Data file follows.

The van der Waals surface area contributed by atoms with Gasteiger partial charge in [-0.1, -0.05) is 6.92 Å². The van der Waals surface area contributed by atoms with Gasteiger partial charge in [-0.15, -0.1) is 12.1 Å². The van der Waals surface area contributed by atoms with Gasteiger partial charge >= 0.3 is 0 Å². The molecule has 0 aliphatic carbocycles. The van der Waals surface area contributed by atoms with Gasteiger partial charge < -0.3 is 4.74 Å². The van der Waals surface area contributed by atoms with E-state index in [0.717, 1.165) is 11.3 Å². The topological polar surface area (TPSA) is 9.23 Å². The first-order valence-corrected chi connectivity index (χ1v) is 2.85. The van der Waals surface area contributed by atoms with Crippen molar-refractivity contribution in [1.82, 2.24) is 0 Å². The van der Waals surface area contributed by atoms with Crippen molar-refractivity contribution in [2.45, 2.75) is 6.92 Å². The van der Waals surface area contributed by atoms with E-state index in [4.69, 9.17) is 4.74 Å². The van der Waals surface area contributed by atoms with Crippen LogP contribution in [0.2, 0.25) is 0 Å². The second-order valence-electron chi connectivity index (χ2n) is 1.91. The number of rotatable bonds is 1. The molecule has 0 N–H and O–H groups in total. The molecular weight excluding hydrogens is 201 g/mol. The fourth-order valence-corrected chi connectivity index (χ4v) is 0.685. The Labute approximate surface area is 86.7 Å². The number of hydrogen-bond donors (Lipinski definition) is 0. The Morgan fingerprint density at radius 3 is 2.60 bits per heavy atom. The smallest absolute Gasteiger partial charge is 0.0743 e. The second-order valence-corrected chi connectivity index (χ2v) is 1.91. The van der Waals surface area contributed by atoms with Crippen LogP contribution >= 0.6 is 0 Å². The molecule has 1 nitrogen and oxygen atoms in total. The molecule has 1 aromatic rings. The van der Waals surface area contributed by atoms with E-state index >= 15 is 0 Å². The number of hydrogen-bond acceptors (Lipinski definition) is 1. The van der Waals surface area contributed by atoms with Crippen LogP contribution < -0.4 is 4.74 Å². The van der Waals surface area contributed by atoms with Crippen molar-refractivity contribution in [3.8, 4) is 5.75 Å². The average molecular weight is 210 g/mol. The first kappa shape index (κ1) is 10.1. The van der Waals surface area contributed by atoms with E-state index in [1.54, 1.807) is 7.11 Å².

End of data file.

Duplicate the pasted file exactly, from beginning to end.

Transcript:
The van der Waals surface area contributed by atoms with Gasteiger partial charge in [-0.1, -0.05) is 6.92 Å². The van der Waals surface area contributed by atoms with Gasteiger partial charge in [-0.15, -0.1) is 12.1 Å². The van der Waals surface area contributed by atoms with Gasteiger partial charge >= 0.3 is 0 Å². The molecule has 0 aliphatic carbocycles. The van der Waals surface area contributed by atoms with Gasteiger partial charge < -0.3 is 4.74 Å². The van der Waals surface area contributed by atoms with E-state index in [0.717, 1.165) is 11.3 Å². The topological polar surface area (TPSA) is 9.23 Å². The first-order valence-corrected chi connectivity index (χ1v) is 2.85. The van der Waals surface area contributed by atoms with Crippen molar-refractivity contribution in [1.82, 2.24) is 0 Å². The van der Waals surface area contributed by atoms with Crippen molar-refractivity contribution in [2.45, 2.75) is 6.92 Å². The van der Waals surface area contributed by atoms with E-state index in [4.69, 9.17) is 4.74 Å². The van der Waals surface area contributed by atoms with Crippen LogP contribution in [0.2, 0.25) is 0 Å². The second-order valence-electron chi connectivity index (χ2n) is 1.91. The number of rotatable bonds is 1. The molecule has 0 N–H and O–H groups in total. The molecular weight excluding hydrogens is 201 g/mol. The fourth-order valence-corrected chi connectivity index (χ4v) is 0.685. The Labute approximate surface area is 86.7 Å². The number of hydrogen-bond donors (Lipinski definition) is 0. The Morgan fingerprint density at radius 3 is 2.60 bits per heavy atom. The smallest absolute Gasteiger partial charge is 0.0743 e. The second-order valence-corrected chi connectivity index (χ2v) is 1.91. The van der Waals surface area contributed by atoms with Crippen LogP contribution >= 0.6 is 0 Å². The molecule has 1 nitrogen and oxygen atoms in total. The molecule has 1 aromatic rings. The van der Waals surface area contributed by atoms with E-state index >= 15 is 0 Å². The number of hydrogen-bond acceptors (Lipinski definition) is 1. The van der Waals surface area contributed by atoms with Crippen LogP contribution < -0.4 is 4.74 Å². The van der Waals surface area contributed by atoms with Crippen molar-refractivity contribution in [3.8, 4) is 5.75 Å². The average molecular weight is 210 g/mol. The first kappa shape index (κ1) is 10.1. The van der Waals surface area contributed by atoms with E-state index in [1.54, 1.807) is 7.11 Å².